Please join me every other Friday as we review news and blog posts related to the author Elizabeth Gaskell.
Kimberley French writes how Unitarian values are underscored in Gaskell’s novels.
Gaskell, a Victorian novelist whose 200th birthday is being celebrated throughout England this year, is Jane Austen with a social conscience. When she died in 1865, the London literary journal The Athenaeum called her “if not the most popular, with small question, the most powerful and finished female novelist of an epoch singularly rich in female novelists” … read more.
Book Club Tours offers an itinerary for Elizabeth Gaskell admirers
It is gently paced, about small happenings and the interest lies in getting to know the characters who are portrayed with warmth and more than a little satire in a small setting. It is all in the detail.I really liked it. It is clever, witty and acutely observational. The time period is palpable and a delight. I grew very fond of the ladies, particularly Miss Matty, who lives in her older sisters formidable shadow even after her death… read more.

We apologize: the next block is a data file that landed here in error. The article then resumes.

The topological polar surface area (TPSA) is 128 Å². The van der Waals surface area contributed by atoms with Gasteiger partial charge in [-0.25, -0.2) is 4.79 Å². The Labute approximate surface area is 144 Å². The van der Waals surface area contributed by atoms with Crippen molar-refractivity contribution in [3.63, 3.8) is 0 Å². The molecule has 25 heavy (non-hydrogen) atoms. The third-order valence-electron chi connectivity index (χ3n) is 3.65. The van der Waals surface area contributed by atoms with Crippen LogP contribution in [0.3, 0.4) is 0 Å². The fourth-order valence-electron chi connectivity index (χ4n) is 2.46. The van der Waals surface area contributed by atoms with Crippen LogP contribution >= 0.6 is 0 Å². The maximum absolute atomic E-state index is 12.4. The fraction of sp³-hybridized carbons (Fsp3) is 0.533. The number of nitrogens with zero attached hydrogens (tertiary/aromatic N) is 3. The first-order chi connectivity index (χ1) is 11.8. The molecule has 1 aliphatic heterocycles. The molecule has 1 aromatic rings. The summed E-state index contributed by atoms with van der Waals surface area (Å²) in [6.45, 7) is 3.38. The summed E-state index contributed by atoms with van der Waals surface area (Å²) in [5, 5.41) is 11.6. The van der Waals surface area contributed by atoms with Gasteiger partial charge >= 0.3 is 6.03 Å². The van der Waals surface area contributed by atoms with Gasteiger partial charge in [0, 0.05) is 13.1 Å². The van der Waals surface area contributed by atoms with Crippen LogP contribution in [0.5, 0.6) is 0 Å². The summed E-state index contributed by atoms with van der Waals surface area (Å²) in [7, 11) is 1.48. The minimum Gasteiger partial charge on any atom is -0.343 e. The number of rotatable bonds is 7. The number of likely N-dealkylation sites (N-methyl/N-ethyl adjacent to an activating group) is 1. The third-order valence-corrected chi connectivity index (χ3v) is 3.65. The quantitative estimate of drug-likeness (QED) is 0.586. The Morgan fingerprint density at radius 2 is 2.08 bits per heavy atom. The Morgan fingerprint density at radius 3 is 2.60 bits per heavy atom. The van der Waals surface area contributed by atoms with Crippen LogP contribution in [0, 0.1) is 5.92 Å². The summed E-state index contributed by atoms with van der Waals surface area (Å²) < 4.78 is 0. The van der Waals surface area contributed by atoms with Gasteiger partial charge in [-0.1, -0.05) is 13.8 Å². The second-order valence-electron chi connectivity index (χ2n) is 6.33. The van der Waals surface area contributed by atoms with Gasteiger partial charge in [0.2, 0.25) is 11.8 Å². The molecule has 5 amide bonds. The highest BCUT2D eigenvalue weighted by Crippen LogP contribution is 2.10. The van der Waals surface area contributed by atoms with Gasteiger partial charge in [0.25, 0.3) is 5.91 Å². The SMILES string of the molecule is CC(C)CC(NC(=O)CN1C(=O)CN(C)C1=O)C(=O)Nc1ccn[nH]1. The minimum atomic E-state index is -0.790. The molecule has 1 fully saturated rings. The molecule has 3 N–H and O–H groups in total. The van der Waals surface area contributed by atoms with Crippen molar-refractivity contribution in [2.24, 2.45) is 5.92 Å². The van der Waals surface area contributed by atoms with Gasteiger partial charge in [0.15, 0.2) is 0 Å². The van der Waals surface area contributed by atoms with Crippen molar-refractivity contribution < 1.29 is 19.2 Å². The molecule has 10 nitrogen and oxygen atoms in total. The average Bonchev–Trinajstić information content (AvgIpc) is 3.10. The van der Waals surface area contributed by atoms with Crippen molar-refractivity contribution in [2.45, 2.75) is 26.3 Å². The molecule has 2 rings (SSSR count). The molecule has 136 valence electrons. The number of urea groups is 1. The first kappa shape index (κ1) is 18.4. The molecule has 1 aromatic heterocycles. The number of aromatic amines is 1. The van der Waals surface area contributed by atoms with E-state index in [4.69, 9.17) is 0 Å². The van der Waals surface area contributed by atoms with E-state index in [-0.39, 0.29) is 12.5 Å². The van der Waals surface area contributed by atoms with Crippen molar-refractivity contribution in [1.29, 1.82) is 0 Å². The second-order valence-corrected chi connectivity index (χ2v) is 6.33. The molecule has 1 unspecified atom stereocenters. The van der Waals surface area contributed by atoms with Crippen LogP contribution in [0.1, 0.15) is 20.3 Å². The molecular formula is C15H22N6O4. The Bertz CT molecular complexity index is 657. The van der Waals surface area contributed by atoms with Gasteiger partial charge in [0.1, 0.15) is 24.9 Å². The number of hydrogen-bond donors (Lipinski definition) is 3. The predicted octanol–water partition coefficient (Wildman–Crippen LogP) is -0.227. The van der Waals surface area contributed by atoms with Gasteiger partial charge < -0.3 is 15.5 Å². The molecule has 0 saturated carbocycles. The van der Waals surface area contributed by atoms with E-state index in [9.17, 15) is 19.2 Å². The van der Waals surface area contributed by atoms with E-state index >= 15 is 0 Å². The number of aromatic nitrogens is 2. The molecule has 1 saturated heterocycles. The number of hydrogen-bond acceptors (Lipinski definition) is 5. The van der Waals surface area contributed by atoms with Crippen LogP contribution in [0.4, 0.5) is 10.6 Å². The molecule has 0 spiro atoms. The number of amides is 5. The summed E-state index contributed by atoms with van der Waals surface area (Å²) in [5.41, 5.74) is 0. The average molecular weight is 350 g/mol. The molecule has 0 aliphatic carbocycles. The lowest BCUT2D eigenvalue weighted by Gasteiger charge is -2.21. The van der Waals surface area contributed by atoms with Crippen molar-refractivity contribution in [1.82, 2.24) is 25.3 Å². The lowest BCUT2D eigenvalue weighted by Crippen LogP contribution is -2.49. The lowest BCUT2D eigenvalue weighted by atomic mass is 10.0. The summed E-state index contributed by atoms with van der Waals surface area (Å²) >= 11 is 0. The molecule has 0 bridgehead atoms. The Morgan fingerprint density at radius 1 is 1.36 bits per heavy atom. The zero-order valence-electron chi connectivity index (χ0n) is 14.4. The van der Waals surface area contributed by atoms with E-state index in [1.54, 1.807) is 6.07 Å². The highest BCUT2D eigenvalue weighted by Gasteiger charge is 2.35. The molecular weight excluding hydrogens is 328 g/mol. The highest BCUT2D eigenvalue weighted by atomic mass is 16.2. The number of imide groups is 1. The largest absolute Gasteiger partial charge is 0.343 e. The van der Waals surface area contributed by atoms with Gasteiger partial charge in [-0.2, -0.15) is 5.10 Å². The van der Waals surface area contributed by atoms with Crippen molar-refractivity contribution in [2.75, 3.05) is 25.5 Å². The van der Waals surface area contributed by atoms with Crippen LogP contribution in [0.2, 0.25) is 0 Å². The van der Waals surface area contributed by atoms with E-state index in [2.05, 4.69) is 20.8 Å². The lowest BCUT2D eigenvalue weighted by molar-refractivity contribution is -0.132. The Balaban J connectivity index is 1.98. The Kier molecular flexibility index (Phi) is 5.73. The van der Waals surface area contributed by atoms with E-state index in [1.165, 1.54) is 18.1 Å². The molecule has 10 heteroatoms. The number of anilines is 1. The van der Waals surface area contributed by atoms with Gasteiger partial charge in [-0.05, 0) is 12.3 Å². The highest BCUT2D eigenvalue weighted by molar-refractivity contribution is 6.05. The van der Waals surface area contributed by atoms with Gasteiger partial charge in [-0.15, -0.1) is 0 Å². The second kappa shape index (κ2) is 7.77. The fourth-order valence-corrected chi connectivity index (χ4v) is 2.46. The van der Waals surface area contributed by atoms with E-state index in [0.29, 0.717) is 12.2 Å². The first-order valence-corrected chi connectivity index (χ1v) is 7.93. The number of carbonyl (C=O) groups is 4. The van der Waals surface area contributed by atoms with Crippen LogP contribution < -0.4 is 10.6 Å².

Related Link – Cranford Group Read, ends December 14th
I’d always vaguely thought of Gaskell’s novels as ‘industrial’ and consequently avoided them, but reading Cranford a couple of years ago opened my eyes to a warmly humourous writer with a deeply perceptive knowledge of human nature… read more.
Consumed by Books Liz writes her feelings about Gaskell’s novel North & South
The entire novel was wonderfully paced, especially the romance. Gaskell kept throwing in plot twists, and I never quite saw them coming. I found Thornton to be a dynamic and entertaining as a love interest, yet still attractive. Mrs. Thornton, his mother, is a character who I enjoyed hating throughout the novel. By the time the story ended, I loved how everything tied together… read more.